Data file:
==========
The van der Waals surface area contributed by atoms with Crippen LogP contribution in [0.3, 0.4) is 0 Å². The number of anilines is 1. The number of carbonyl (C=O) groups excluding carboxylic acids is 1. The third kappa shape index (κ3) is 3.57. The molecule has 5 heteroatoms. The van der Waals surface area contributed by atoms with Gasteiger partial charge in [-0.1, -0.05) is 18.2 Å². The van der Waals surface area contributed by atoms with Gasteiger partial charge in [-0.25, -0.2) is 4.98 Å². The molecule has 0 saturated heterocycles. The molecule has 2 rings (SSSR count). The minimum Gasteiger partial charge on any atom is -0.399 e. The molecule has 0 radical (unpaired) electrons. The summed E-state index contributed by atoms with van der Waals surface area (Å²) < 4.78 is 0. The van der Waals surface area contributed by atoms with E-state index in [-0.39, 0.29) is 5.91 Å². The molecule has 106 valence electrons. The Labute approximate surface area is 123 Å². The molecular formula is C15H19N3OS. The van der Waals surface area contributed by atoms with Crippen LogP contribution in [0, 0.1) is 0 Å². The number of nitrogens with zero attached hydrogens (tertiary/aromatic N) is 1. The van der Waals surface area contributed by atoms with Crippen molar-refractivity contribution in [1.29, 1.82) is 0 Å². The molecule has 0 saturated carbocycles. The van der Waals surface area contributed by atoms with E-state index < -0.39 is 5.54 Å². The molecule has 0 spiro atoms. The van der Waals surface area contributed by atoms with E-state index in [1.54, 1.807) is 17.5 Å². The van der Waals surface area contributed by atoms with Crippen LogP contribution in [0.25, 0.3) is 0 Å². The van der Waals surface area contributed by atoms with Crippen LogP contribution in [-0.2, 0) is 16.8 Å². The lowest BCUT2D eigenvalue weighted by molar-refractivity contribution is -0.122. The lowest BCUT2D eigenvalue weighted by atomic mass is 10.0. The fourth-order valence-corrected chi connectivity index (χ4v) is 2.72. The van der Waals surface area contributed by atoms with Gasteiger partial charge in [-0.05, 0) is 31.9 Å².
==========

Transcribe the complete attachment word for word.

The van der Waals surface area contributed by atoms with Crippen LogP contribution in [0.3, 0.4) is 0 Å². The number of anilines is 1. The number of carbonyl (C=O) groups excluding carboxylic acids is 1. The third kappa shape index (κ3) is 3.57. The molecule has 5 heteroatoms. The van der Waals surface area contributed by atoms with Gasteiger partial charge in [-0.1, -0.05) is 18.2 Å². The van der Waals surface area contributed by atoms with Gasteiger partial charge in [-0.25, -0.2) is 4.98 Å². The molecule has 0 saturated heterocycles. The molecule has 2 rings (SSSR count). The minimum Gasteiger partial charge on any atom is -0.399 e. The molecule has 0 radical (unpaired) electrons. The summed E-state index contributed by atoms with van der Waals surface area (Å²) < 4.78 is 0. The van der Waals surface area contributed by atoms with E-state index in [-0.39, 0.29) is 5.91 Å². The molecule has 106 valence electrons. The Labute approximate surface area is 123 Å². The molecular formula is C15H19N3OS. The van der Waals surface area contributed by atoms with Crippen LogP contribution in [0, 0.1) is 0 Å². The number of nitrogens with zero attached hydrogens (tertiary/aromatic N) is 1. The van der Waals surface area contributed by atoms with Crippen molar-refractivity contribution in [1.29, 1.82) is 0 Å². The molecule has 0 saturated carbocycles. The van der Waals surface area contributed by atoms with E-state index < -0.39 is 5.54 Å². The molecule has 0 spiro atoms. The van der Waals surface area contributed by atoms with E-state index in [1.54, 1.807) is 17.5 Å². The van der Waals surface area contributed by atoms with Crippen LogP contribution in [0.25, 0.3) is 0 Å². The van der Waals surface area contributed by atoms with Crippen LogP contribution in [-0.2, 0) is 16.8 Å². The lowest BCUT2D eigenvalue weighted by molar-refractivity contribution is -0.122. The lowest BCUT2D eigenvalue weighted by atomic mass is 10.0. The fourth-order valence-corrected chi connectivity index (χ4v) is 2.72. The van der Waals surface area contributed by atoms with Gasteiger partial charge in [-0.05, 0) is 31.9 Å².